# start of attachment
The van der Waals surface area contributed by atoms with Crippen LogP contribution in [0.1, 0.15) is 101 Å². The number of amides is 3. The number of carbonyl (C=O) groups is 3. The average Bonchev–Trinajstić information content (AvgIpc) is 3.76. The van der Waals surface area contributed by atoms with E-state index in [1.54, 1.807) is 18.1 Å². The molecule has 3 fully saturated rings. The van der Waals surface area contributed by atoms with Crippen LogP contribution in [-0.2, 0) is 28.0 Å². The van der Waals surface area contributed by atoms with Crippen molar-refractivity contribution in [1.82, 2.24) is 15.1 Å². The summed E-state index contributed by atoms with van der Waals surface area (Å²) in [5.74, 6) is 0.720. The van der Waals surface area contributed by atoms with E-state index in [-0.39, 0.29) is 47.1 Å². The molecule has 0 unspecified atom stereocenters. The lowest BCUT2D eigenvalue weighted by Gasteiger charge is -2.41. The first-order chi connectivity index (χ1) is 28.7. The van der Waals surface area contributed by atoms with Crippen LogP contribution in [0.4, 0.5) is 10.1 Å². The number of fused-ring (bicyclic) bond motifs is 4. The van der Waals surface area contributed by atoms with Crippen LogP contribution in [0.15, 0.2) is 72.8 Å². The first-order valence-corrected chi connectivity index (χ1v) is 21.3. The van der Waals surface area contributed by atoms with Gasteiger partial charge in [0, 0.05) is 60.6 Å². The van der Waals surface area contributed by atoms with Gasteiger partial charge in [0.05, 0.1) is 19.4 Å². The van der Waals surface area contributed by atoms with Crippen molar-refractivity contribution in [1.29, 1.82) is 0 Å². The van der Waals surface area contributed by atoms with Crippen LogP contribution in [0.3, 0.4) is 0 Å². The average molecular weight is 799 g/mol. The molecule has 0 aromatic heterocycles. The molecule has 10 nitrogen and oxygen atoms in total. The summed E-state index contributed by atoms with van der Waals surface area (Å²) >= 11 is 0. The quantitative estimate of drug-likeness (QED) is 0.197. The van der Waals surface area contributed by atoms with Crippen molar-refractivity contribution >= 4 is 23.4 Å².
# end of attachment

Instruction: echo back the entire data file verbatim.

The van der Waals surface area contributed by atoms with Crippen LogP contribution in [0.1, 0.15) is 101 Å². The number of amides is 3. The number of carbonyl (C=O) groups is 3. The average Bonchev–Trinajstić information content (AvgIpc) is 3.76. The van der Waals surface area contributed by atoms with E-state index in [1.54, 1.807) is 18.1 Å². The molecule has 3 fully saturated rings. The van der Waals surface area contributed by atoms with Crippen LogP contribution in [-0.2, 0) is 28.0 Å². The van der Waals surface area contributed by atoms with Crippen molar-refractivity contribution in [1.82, 2.24) is 15.1 Å². The summed E-state index contributed by atoms with van der Waals surface area (Å²) in [5.74, 6) is 0.720. The van der Waals surface area contributed by atoms with E-state index in [-0.39, 0.29) is 47.1 Å². The molecule has 0 unspecified atom stereocenters. The lowest BCUT2D eigenvalue weighted by Gasteiger charge is -2.41. The first-order chi connectivity index (χ1) is 28.7. The van der Waals surface area contributed by atoms with Crippen LogP contribution in [0.4, 0.5) is 10.1 Å². The number of fused-ring (bicyclic) bond motifs is 4. The van der Waals surface area contributed by atoms with Crippen LogP contribution in [0.15, 0.2) is 72.8 Å². The first-order valence-corrected chi connectivity index (χ1v) is 21.3. The van der Waals surface area contributed by atoms with Gasteiger partial charge in [0, 0.05) is 60.6 Å². The van der Waals surface area contributed by atoms with Gasteiger partial charge in [0.05, 0.1) is 19.4 Å². The van der Waals surface area contributed by atoms with Crippen molar-refractivity contribution in [1.29, 1.82) is 0 Å². The van der Waals surface area contributed by atoms with Crippen LogP contribution in [0.3, 0.4) is 0 Å². The average molecular weight is 799 g/mol. The molecule has 0 aromatic heterocycles. The molecule has 10 nitrogen and oxygen atoms in total. The summed E-state index contributed by atoms with van der Waals surface area (Å²) >= 11 is 0. The quantitative estimate of drug-likeness (QED) is 0.197. The van der Waals surface area contributed by atoms with Crippen molar-refractivity contribution >= 4 is 23.4 Å².